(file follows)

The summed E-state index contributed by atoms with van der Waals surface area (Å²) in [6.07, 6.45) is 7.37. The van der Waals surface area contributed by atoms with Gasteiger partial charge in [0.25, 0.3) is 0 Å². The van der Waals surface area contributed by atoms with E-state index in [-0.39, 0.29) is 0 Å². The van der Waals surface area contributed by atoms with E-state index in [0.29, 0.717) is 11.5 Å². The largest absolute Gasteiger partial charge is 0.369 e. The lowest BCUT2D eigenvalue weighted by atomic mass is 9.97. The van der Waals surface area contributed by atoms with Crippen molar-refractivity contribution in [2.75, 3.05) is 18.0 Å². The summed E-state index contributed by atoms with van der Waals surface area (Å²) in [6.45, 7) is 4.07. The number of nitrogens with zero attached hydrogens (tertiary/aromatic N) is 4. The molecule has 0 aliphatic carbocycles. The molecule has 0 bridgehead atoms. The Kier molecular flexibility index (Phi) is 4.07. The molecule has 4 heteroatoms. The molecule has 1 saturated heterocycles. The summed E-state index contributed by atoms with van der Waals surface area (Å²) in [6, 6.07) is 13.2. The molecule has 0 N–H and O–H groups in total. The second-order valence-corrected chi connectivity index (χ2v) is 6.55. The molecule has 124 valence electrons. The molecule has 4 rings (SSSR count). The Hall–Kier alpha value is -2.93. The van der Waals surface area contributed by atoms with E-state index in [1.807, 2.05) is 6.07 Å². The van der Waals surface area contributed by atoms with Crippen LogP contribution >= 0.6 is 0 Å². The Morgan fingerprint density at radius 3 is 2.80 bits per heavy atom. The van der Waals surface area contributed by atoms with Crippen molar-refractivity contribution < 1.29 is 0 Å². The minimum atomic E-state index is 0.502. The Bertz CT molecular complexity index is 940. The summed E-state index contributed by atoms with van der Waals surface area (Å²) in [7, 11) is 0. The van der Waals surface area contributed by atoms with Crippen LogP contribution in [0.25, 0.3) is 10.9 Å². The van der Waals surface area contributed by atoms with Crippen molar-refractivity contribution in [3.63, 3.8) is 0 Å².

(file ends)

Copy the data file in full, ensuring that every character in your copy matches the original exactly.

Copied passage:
The summed E-state index contributed by atoms with van der Waals surface area (Å²) in [6.07, 6.45) is 7.37. The van der Waals surface area contributed by atoms with Gasteiger partial charge in [0.25, 0.3) is 0 Å². The van der Waals surface area contributed by atoms with E-state index in [-0.39, 0.29) is 0 Å². The van der Waals surface area contributed by atoms with E-state index in [0.29, 0.717) is 11.5 Å². The largest absolute Gasteiger partial charge is 0.369 e. The lowest BCUT2D eigenvalue weighted by atomic mass is 9.97. The van der Waals surface area contributed by atoms with Crippen molar-refractivity contribution in [2.75, 3.05) is 18.0 Å². The summed E-state index contributed by atoms with van der Waals surface area (Å²) in [6.45, 7) is 4.07. The number of nitrogens with zero attached hydrogens (tertiary/aromatic N) is 4. The molecule has 0 aliphatic carbocycles. The molecule has 0 bridgehead atoms. The Kier molecular flexibility index (Phi) is 4.07. The molecule has 4 heteroatoms. The molecule has 1 saturated heterocycles. The summed E-state index contributed by atoms with van der Waals surface area (Å²) in [6, 6.07) is 13.2. The molecule has 0 N–H and O–H groups in total. The second-order valence-corrected chi connectivity index (χ2v) is 6.55. The molecule has 124 valence electrons. The molecule has 4 rings (SSSR count). The Hall–Kier alpha value is -2.93. The van der Waals surface area contributed by atoms with E-state index in [1.807, 2.05) is 6.07 Å². The van der Waals surface area contributed by atoms with Crippen LogP contribution >= 0.6 is 0 Å². The Morgan fingerprint density at radius 3 is 2.80 bits per heavy atom. The van der Waals surface area contributed by atoms with Crippen molar-refractivity contribution < 1.29 is 0 Å². The minimum atomic E-state index is 0.502. The Bertz CT molecular complexity index is 940. The summed E-state index contributed by atoms with van der Waals surface area (Å²) in [7, 11) is 0. The van der Waals surface area contributed by atoms with Crippen LogP contribution in [0.25, 0.3) is 10.9 Å². The van der Waals surface area contributed by atoms with Crippen molar-refractivity contribution in [3.63, 3.8) is 0 Å².